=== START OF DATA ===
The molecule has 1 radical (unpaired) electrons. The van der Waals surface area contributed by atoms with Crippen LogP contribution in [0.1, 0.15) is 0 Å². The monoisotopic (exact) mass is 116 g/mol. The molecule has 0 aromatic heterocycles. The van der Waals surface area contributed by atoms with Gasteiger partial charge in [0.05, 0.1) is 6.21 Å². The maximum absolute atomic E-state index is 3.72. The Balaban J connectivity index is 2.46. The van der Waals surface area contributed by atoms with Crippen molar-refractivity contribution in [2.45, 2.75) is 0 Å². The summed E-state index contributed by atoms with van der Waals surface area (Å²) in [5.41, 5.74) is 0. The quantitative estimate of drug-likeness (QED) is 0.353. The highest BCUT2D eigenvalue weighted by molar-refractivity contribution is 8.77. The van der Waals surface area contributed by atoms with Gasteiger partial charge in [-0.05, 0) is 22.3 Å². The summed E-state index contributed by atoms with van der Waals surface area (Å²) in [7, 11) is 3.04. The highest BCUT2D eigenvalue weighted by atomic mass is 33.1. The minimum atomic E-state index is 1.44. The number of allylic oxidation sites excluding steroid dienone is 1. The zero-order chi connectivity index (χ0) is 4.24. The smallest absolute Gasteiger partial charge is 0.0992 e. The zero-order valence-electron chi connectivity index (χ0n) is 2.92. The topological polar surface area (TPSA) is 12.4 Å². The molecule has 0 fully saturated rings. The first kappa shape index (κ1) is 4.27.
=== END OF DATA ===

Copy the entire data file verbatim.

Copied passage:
The molecule has 1 radical (unpaired) electrons. The van der Waals surface area contributed by atoms with Crippen LogP contribution in [0.1, 0.15) is 0 Å². The monoisotopic (exact) mass is 116 g/mol. The molecule has 0 aromatic heterocycles. The van der Waals surface area contributed by atoms with Gasteiger partial charge in [0.05, 0.1) is 6.21 Å². The maximum absolute atomic E-state index is 3.72. The Balaban J connectivity index is 2.46. The van der Waals surface area contributed by atoms with Crippen molar-refractivity contribution in [2.45, 2.75) is 0 Å². The summed E-state index contributed by atoms with van der Waals surface area (Å²) in [5.41, 5.74) is 0. The quantitative estimate of drug-likeness (QED) is 0.353. The highest BCUT2D eigenvalue weighted by molar-refractivity contribution is 8.77. The van der Waals surface area contributed by atoms with Gasteiger partial charge in [-0.05, 0) is 22.3 Å². The summed E-state index contributed by atoms with van der Waals surface area (Å²) in [7, 11) is 3.04. The highest BCUT2D eigenvalue weighted by atomic mass is 33.1. The minimum atomic E-state index is 1.44. The number of allylic oxidation sites excluding steroid dienone is 1. The zero-order chi connectivity index (χ0) is 4.24. The smallest absolute Gasteiger partial charge is 0.0992 e. The zero-order valence-electron chi connectivity index (χ0n) is 2.92. The topological polar surface area (TPSA) is 12.4 Å². The molecule has 0 fully saturated rings. The first kappa shape index (κ1) is 4.27.